War and Peace Book Club discussion

Joining you all a little later in the game...

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message 1: by Kimley (new)

Kimley Welcome to the group Guy! I too started somewhat late but didn't take any breaks and managed to finish a few days ago. What a trip! I'm still taking it all in.

I want to go back now and look over the NY Times blog stuff as they seemed to be having some pretty heated discussions especially as you say regarding the translation.

I can't really comment on the quality of the translation but this is what a friend of mine's sister who is a Russian professor said (sorry if I posted this before):

"The Pevear-Volokhonsky translations are great, I absolutely approve. It doesn't always mean that they "read easier" to the American ear, which is kind of used to a Jane Austenish diction for 19th century novels, but in most cases a) they really do read easier and more smoothly and b) in all cases, the actual diction, the way the prose is structured in Russian, the layers of dialect, etc. is much much much better rendered by P&V than by any previous translators."

Guy, I love your comment about how Tolstoy seems to be REPORTING rather than creating because he really gets into the whole subjectivity of history issue and I kept thinking how ironic it was that here he is giving his own subjective spin on events. Everyone has an agenda - even good ol' Leo!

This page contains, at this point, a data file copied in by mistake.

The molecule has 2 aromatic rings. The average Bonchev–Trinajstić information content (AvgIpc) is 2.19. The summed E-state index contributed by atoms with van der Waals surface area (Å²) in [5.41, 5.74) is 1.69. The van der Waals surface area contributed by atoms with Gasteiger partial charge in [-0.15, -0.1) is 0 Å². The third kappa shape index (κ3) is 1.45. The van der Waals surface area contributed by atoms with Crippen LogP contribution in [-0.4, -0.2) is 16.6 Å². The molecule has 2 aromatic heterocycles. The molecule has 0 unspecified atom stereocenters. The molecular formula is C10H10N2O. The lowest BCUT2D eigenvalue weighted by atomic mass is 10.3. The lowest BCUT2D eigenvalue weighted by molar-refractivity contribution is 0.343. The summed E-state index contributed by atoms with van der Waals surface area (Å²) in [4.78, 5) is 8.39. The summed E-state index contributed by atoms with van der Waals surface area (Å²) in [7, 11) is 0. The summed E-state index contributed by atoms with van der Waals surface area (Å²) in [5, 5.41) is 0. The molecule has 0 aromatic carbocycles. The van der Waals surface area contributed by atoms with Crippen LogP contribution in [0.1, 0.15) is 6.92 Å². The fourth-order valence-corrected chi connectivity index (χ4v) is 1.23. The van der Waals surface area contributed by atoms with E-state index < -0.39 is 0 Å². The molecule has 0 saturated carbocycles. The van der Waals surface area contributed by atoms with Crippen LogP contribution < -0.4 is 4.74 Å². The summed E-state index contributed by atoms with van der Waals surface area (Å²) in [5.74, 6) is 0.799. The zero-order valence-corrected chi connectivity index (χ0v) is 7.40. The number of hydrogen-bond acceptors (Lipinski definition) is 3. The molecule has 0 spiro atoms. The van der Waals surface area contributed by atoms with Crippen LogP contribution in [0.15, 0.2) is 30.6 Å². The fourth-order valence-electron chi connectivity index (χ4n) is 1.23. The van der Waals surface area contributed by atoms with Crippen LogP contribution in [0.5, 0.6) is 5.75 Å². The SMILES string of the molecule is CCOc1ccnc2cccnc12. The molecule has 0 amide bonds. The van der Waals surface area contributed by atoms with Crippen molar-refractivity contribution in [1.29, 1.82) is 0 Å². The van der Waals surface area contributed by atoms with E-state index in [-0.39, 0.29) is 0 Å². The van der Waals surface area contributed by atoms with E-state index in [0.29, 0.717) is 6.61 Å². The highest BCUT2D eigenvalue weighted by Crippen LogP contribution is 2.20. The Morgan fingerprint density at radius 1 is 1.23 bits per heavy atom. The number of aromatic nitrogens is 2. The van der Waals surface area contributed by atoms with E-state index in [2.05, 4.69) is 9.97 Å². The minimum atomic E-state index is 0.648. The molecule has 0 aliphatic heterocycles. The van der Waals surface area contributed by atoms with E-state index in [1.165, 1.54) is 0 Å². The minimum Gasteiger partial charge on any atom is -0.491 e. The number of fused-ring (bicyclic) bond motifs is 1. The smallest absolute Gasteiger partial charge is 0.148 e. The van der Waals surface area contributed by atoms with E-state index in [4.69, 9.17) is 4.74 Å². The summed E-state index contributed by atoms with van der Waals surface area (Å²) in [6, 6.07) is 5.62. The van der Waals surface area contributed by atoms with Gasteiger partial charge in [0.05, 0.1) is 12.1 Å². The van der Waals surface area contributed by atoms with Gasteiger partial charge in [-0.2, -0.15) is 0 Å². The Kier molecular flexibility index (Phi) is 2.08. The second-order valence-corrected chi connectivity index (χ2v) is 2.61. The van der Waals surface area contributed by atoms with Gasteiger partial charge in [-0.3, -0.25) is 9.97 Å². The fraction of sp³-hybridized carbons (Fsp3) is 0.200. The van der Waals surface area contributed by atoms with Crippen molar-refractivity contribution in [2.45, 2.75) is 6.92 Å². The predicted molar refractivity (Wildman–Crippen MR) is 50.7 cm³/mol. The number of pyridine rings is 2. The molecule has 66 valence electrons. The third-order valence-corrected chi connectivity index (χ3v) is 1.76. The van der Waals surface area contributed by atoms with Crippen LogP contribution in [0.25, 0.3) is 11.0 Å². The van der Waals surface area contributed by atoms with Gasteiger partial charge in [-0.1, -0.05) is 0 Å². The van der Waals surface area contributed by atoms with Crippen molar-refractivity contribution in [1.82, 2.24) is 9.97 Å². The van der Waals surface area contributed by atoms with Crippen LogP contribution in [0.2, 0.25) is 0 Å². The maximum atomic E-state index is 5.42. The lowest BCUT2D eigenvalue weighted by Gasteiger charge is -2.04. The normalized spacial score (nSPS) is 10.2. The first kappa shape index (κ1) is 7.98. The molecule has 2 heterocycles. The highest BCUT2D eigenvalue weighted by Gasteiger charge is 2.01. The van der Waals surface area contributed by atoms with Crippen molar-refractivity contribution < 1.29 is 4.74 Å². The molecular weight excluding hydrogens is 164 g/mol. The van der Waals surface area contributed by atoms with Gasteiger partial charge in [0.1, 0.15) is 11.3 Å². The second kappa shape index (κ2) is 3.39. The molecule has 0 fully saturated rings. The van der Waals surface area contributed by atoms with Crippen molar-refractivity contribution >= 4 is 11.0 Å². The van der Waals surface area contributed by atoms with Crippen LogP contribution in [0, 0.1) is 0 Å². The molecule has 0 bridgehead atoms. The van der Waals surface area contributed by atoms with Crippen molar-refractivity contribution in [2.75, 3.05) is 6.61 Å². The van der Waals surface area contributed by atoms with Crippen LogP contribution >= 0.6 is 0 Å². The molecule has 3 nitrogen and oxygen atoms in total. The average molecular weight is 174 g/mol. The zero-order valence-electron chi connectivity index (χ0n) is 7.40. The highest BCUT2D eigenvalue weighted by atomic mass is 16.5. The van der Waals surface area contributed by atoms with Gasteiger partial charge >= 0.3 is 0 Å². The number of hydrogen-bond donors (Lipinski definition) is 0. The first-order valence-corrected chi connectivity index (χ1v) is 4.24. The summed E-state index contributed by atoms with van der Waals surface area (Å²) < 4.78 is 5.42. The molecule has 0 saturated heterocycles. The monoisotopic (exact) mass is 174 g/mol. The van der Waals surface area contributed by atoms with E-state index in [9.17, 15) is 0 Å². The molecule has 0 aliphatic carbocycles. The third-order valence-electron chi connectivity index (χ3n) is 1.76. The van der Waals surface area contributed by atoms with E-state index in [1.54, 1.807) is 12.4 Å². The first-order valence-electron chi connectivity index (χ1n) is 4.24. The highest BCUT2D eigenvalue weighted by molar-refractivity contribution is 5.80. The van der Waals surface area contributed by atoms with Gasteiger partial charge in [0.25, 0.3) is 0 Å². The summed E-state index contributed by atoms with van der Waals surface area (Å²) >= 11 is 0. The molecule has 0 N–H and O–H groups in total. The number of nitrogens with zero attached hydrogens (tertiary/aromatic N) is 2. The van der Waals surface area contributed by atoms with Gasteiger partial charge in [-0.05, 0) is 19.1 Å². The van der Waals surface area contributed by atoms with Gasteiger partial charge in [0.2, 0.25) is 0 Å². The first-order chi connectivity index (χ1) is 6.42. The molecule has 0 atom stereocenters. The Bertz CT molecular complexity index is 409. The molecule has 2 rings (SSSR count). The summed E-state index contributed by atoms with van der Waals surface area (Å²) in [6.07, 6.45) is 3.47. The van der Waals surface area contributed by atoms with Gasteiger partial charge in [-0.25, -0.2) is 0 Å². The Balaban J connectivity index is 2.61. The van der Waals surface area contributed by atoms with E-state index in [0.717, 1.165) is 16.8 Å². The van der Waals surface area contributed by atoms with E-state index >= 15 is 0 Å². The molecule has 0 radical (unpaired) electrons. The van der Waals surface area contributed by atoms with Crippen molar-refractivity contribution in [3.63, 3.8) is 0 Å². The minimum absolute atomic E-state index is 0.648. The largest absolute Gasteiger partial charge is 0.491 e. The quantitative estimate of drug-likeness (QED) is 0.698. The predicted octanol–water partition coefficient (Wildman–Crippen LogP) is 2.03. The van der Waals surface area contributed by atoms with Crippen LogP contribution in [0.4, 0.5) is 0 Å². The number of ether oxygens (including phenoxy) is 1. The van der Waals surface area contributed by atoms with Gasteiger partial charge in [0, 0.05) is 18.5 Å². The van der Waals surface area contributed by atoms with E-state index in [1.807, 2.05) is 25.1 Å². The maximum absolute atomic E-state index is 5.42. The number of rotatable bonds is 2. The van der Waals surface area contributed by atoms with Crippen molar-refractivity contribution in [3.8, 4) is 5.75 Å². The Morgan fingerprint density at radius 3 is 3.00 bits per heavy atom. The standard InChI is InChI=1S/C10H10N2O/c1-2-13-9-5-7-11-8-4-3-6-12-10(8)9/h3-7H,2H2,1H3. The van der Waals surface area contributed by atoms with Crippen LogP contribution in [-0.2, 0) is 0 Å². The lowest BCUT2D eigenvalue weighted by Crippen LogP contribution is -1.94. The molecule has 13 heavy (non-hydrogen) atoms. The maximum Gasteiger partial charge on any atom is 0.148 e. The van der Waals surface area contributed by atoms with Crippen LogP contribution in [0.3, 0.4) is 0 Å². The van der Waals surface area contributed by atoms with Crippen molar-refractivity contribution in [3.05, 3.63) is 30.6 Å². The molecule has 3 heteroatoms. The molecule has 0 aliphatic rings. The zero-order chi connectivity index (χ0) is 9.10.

message 2: by Scott781 (new)

Scott781 | 1 comments Hello everyone. Just joined the group, i'm in the process of reading the Constance Garnett version on page 746 at the moment. I am sorry to hear that Constance admits to "sanitize" Tolstoys text... although I have been enjoying the story. I have started to contemplate Tolstoy's comments through Andrew Bolkonski as to how there can be no such thing as "Military Genius" due to the fact that troops in battle are constantly changing positions in a split second, not giving anyone time to plan for the change. This is going along the lines of Tolstoy "reporting" as Guy put it earlier, the idea that military "geniuses" are really nothing more than ordinary people.

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